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I'm fixing some wiring in an older house and I believe the wiring to the outbuilding is not legal. I would like to correct it if possible, but will bring in a professional if necessary.

The current wiring is set up with 10-2 plus ground coming from a 30A breaker on the electrical box. It runs up the weather head where it is spliced to 6 gauge stranded overhead style wire with 2 blacks and a braided, unshielded ground. At the garage, it comes into the box and the unshielded ground is attached to the neutral bar, the hot is connected to the hot side of the box with a jumper to what should be the second leg of 240. The second black wire which is actually the neutral at the house is capped and the ground for the garage is an earth ground at the garage. Ground and neutral are not bonded at the box at least.

The handyman doing work on the house said to just throw a 240V 30A breaker into the house's box, disconnect the neutral (that is currently capped at the garage's box) and connect that wire to the new breaker then make the necessary fixes on the box in the garage. Assuming I mark the white wire to indicate it is hot, the garage would now have 2 legs of hot with neutral from the house along with earth ground at the garage. Would this be a legal fix?

Edit to add requested photos:

Wiring in outbuilding box

Wiring in outbuilding box showing the capped neutral

Wiring at weather head

This shows how the 10-2 is attached to the outside wire

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    Welcome to Stack Exchange. You should take our tour so you'll know how to participate here. Pictures of the wiring inside both boxes would help us to help you. – HoneyDo Mar 20 at 22:36
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    Pictures always help and it's not like the old days when you had to wait for a week to get the film developed. – JACK Mar 20 at 23:14
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    Can you post photos of this? What you're describing sounds like a massive Code vio in quite a few ways, but we'll need to see what wiring methods are involved to have good answers for you – ThreePhaseEel Mar 21 at 0:02
  • The ground rod or whatever is not a substitute for a ground wire. Ground rods are good for dumping lightning, but to protect you from human-made electricity, you need a ground wire back to the main panel. It needs to be separate from neutral, because the ground wire should not be carrying return current - neutral should. – Harper - Reinstate Monica Mar 21 at 1:41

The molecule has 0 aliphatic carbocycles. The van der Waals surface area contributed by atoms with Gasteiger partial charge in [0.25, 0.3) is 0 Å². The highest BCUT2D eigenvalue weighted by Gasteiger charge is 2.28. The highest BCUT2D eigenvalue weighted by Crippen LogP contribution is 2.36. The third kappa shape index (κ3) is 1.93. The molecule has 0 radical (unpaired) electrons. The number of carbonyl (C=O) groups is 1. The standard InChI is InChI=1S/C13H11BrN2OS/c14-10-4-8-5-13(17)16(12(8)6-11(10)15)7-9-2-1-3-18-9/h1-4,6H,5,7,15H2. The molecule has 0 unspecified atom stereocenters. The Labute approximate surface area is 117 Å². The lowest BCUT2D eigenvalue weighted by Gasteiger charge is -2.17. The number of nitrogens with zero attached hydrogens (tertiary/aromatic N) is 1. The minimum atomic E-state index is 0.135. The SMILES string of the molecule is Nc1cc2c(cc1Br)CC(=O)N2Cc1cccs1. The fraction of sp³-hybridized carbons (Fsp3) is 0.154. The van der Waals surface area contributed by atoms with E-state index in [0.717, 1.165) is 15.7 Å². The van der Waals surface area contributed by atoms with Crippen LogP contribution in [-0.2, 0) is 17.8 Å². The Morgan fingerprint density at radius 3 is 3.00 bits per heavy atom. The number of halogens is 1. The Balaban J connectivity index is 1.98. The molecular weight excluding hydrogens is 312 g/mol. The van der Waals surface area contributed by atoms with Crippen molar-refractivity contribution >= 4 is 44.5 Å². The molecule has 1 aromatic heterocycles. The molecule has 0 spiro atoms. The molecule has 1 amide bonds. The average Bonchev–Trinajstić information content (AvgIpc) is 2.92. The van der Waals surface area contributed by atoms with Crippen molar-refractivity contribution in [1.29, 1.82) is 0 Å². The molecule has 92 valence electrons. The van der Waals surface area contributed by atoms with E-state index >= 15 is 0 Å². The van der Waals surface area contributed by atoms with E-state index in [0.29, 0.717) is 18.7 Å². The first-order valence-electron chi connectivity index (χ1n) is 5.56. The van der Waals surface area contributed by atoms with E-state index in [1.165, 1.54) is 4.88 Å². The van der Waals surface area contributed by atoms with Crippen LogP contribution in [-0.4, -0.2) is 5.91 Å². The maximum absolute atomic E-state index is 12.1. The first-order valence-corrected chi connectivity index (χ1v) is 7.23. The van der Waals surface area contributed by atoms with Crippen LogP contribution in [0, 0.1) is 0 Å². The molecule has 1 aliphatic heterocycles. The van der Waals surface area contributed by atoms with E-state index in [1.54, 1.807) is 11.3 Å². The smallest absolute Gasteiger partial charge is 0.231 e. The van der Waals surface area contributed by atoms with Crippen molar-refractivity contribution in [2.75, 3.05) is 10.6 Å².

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    Hello, and welcome to Home Improvement. It looks like you now have two separate accounts; you should request that they be merged. And, please take our tour so you'll know how best to contribute here. – Daniel Griscom Mar 21 at 20:34
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Oh my gosh! It sounds like you have a 120volt sub-panel if both the hot leads are jumpered. That's an OK practice for ppl that don't need a lot of power or 240 in the sub-panel.

Did you really say the "other black" is really the neutral and "capped off"? That means the ground is being used for the neutral, very dangerous and very illegal.

The good news is this isn't hard to fix. You should:

1) Turn off power to the sub-panel NOW.

2) remove from the neutral and connect the bare, unshielded ground to the ground bar.

3) Connect the neutral to the neutral buss bar (be sure to code-tape it with white tape), make sure the neutral is indeed connected to your neutral buss bar in your main panel.

4) Make sure the neutral and ground are isolated.

Assumptions: that your 30-amp breaker is a single pole breaker, or that only one pole is connected.

Alternative: If you want 240 in your shop, you'll need to run another wire for the neutral, remove the jumper between the 2 hots in the sub-panel and connect the wires properly, You may also have to swap out the 30 amp breaker for a double pole one, depending upon what you have now.

Your "handyman" missed a typical issue with sub-panels, you are required to have a neutral back to the main panel. You won't have that if you go 240v unless you add another wire from the house to the shed. You would have a separate neutral and ground if you stayed at 120 and made the other changes.

You are right, this is monkeyed up and congrats for realizing it and fixing it.

| improve this answer | |
  • Yes - ground is being used for neutral, and yes the 30 amp breaker is a single pole. Sounds like an easy fix that I can get done today and the only cost will be for a bit of white tape. Thanks! – marks Mar 21 at 13:44

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